Article
Full-text available
Background High morphological diversity can occur in closely related animals when selection favors morphologies that are subject to intrinsic biological constraints. A good example is subterranean rodents of the genus Thomomys, one of the most taxonomically and morphologically diverse mammalian genera. Highly procumbent, tooth-digging rodent skull...
Article
Land-use change and climate change are driving a global biodiversity crisis. Yet, how species' responses to climate change are correlated with their responses to land-use change is poorly understood. Here, we assess the linkages between climate and land-use change on birds in Neotropical forest and agriculture. Across > 300 species, we show that af...
Data
Appendix S3. Data on bat captures, bat and bat fly identities and tree cover at each site.
Data
Figure S1. Assemblage change across sites in the study years is similar to assemblage change across sites in a 5 year capture dataset. Figure S2. Bat species accumulation curves show adequate sampling of most species. Figure S3. Correlation of bat and bat fly communities with tree cover at different spatial scales. Table S1. Bat and bat fly summ...
Article
Full-text available
Abstract We maintain that humanity’s grand challenge is solving the intertwined problems of human population growth and overconsumption, climate change, pollution, ecosystem destruction, disease spillovers, and extinction, in order to avoid environmental tipping points that would make human life more difficult and would irrevocably damage planetary...
Article
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Loss of megafauna, an aspect of defaunation, can precipitate many ecological changes over short time scales. We examine whether megafauna loss can also explain features of lasting ecological state shifts that occurred as the Pleistocene gave way to the Holocene. We compare ecological impacts of late-Quaternary megafauna extinction in five American...
Article
Full-text available
Habitat conversion is a major driver of the biodiversity crisis, yet why some species undergo local extinction while others thrive under novel conditions remains unclear. We suggest that focusing on species' niches, rather than traits, may provide the predictive power needed to forecast biodiversity change. We first examine two Neotropical frog con...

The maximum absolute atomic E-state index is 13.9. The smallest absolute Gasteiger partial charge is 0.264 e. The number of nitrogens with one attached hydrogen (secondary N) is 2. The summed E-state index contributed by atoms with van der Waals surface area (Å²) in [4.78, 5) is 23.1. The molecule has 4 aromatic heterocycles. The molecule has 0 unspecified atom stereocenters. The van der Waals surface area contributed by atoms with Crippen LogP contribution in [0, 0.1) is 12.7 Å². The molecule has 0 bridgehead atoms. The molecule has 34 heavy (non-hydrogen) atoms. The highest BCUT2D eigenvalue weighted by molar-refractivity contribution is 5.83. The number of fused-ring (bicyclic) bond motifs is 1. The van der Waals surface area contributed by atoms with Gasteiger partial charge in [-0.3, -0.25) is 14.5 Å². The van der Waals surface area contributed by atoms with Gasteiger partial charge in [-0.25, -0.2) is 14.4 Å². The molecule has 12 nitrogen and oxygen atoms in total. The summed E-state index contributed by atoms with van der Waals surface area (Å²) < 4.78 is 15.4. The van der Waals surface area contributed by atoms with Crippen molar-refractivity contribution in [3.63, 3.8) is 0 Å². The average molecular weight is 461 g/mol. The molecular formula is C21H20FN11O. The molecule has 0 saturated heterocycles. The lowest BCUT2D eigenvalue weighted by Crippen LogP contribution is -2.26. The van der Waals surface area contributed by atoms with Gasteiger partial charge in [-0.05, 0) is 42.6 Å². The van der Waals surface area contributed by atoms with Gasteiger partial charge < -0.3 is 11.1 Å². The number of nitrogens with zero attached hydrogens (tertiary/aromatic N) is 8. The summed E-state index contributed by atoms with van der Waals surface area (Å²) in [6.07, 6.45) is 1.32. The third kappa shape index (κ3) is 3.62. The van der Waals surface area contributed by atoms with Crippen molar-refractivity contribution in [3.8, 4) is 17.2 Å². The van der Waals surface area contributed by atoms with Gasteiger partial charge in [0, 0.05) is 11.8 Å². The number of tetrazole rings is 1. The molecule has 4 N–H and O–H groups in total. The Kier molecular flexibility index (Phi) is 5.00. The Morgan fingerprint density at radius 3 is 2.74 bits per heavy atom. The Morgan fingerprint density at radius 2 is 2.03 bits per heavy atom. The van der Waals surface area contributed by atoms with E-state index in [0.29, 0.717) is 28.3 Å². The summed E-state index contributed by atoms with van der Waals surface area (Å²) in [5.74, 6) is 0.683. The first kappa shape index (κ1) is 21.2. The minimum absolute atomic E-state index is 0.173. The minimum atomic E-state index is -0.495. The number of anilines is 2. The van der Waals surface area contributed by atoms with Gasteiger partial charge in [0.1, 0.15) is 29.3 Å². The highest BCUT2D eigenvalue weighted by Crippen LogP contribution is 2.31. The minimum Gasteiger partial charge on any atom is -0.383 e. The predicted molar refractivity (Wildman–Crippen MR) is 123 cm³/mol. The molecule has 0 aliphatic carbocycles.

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Biodiversity loss will likely have surprising and dramatic consequences for human wellbeing. Identifying species that benefit society represents a critical first step towards predicting the consequences of biodiversity loss. Though natural predators prevent billions of dollars in agricultural pest damage annually, characterizing which predators con...
Article
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Habitat conversion is the primary driver of biodiversity loss, yet little is known about how it is restructuring the tree of life by favoring some lineages over others. We combined a complete avian phylogeny with 12 years of Costa Rican bird surveys (118,127 detections across 487 species) sampled in three land uses: forest reserves, diversified agr...
Article
Although scientists typically regard their work as finished with publication in an academic journal, in fact that is just the beginning if the goal is to help society solve problems. This is particularly true for the environmental sciences, in which a generation of scientists has documented that five interacting human impacts are causing undesirabl...
Article
Full-text available
The equilibrium theory of island biogeography is the basis for estimating extinction rates and a pillar of conservation science. The default strategy for conserving biodiversity is the designation of nature reserves, treated as islands in an inhospitable sea of human activity. Despite the profound influence of islands on conservation theory and pra...
Article
Full-text available
The Anthropocene is recognized (though not yet formally defined) as the time when human impacts are widespread on Earth. While some of the impacts are essential to supporting large human populations and can be sustainable in the long run, others can irretrievably damage the life support systems upon which the global society has come to depend, or s...
Article
Despite the technological advances that characterize the Anthropocene, it will be necessary to address and solve some key environmental problems in order to mitigate societal risks and avoid undesirable impacts. Success will require more effective interactions between scientists, policy makers, the business community, technological innovators, thou...
Article
Full-text available
Tigers (Panthera tigris), like many large carnivores, are threatened by anthropogenic impacts, primarily habitat loss and poaching. Current conservation plans for tigers focus on population expansion, with the goal of doubling census size in the next 10 years. Previous studies have shown that because the demographic decline was recent, tiger popula...
Article